The Shortest Universal
Machine Implementation

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Current and previous records

The shortest implementations will be posted in descending order of size. The winners earn the privilege of having written the shortest implementation of a universal machine (in the chosen language). Read the FAQs for more information.

The universal machine implementation in language must be capable of simulating any Turing machine starting from an 'empty' tape (filled with zeros) following the usual 5-tuple formalism described in the formalism section. Submitted entries will include be tested by computing all the known busy beaver 2-symbol Turing machines (we call this the busy beaver test, for an explanation see the FAQs section).

In order to be included in the table below, any new record holder n+1 should fulfill: K_sc(n+1) < K_sc(n), where K_sc(n) is the program-size complexity measured in number of source code operational characters (for an explanation see the Rules and FAQs sections) of the current record holder with submission number n. For an automatic approximation to K_sc download this basic program-size calculator (written in Mathematica).

submission number

submission date
last update*
author(s) name(s)

file name
(click to download)

source code size
(operational characters)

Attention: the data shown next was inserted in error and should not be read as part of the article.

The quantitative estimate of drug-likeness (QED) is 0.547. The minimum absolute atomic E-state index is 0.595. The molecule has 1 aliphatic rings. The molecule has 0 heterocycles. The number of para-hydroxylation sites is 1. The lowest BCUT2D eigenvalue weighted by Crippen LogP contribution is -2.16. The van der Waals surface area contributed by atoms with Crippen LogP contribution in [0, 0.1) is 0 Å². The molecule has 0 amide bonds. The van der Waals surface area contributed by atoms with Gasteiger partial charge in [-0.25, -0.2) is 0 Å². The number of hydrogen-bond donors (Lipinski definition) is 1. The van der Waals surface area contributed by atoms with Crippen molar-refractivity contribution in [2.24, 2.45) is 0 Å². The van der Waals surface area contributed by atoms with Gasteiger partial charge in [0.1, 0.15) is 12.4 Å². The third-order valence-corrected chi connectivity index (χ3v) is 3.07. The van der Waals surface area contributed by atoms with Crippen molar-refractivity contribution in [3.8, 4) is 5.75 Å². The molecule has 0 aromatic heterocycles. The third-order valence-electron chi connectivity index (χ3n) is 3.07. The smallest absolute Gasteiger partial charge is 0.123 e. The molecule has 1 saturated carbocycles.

compiled size
(in bytes)

compiled compressed
(in bytes)

author(s) comments (including updates)
Hein Hundal

* To know what kind of updates authors are allowed to make read the FAQs section.

The code of the current shortest (285 characters long) universal Turing machine implementation in C/C++ (by Alex Stangl and John Tromp) is:

#define Z atoi(b[a++])
int main(int a,char**b){
int c=a=1,d=0,e=2;

Submitted current shortest implementations in other languages

programming language

submission date
last update
author(s) name(s)

file name
(click to download)

source code size
(operational characters)


author(s) comments (including updates)
FASM for 64-bit Windows only
Rickey Bowers Jr.
Alex Stangl with an improvement from John Tromp

^ Handle carefully if non-tested.


Other interesting (and short) implementations of Turing machines

programming language

last update
author(s) name(s)

source code

source code size
(operational characters)


Pure Lisp

Send all your submissions or comments to shortest-utm [at]

The machine formalism

Described by Alonzo Church and Stephen Cole Kleene in the 1930s, λ-calculus, is a formal system designed to investigate function definition, function application and recursion. λ-calculus emerged as a useful tool in the investigation of problems in computability, and together with Gödel's Type System it is a paradigm of computer programming. Several computer languages capable of functional programming such as Haskell, Lisp, Scheme, ML and Mathematica are based on these powerful ideas. Among other features, they can automatically infer the types of most values without requiring explicit type annotations.

First described by Alan M. Turing in 1936, a Turing machine is an extremely basic abstract device for symbol manipulation which, despite its simplicity, can be adapted to simulate any other machine. A Turing machine that is able to simulate any other Turing machine is called a Universal Turing machine (UTM). Both Church and Turing used their constructions to give a negative answer to the Entscheidungsproblem and Turing proved that both formulations were equivalent. The Wolfram's Demonstrations project contains several visual examples of Turing machines.

Some years later all these ideas have materialized in what nowadays we know as digital computers.


Alonzo Church

Alan Turing